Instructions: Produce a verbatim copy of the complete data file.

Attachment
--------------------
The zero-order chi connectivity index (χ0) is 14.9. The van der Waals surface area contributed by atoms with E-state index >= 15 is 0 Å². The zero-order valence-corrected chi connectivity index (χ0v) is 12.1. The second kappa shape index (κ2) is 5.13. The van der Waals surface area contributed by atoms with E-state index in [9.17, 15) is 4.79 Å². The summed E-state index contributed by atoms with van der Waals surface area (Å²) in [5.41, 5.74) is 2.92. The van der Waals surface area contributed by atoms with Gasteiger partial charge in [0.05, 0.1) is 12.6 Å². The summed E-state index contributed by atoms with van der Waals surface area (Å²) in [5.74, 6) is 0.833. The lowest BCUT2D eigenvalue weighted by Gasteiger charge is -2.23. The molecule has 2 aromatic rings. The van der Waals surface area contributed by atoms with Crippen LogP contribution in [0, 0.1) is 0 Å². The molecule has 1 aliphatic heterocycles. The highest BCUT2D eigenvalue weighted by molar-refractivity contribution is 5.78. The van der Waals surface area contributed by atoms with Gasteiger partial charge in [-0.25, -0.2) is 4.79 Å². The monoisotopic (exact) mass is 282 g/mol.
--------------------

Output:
The zero-order chi connectivity index (χ0) is 14.9. The van der Waals surface area contributed by atoms with E-state index >= 15 is 0 Å². The zero-order valence-corrected chi connectivity index (χ0v) is 12.1. The second kappa shape index (κ2) is 5.13. The van der Waals surface area contributed by atoms with E-state index in [9.17, 15) is 4.79 Å². The summed E-state index contributed by atoms with van der Waals surface area (Å²) in [5.41, 5.74) is 2.92. The van der Waals surface area contributed by atoms with Gasteiger partial charge in [0.05, 0.1) is 12.6 Å². The summed E-state index contributed by atoms with van der Waals surface area (Å²) in [5.74, 6) is 0.833. The lowest BCUT2D eigenvalue weighted by Gasteiger charge is -2.23. The molecule has 2 aromatic rings. The van der Waals surface area contributed by atoms with Crippen LogP contribution in [0, 0.1) is 0 Å². The molecule has 1 aliphatic heterocycles. The highest BCUT2D eigenvalue weighted by molar-refractivity contribution is 5.78. The van der Waals surface area contributed by atoms with Gasteiger partial charge in [-0.25, -0.2) is 4.79 Å². The monoisotopic (exact) mass is 282 g/mol.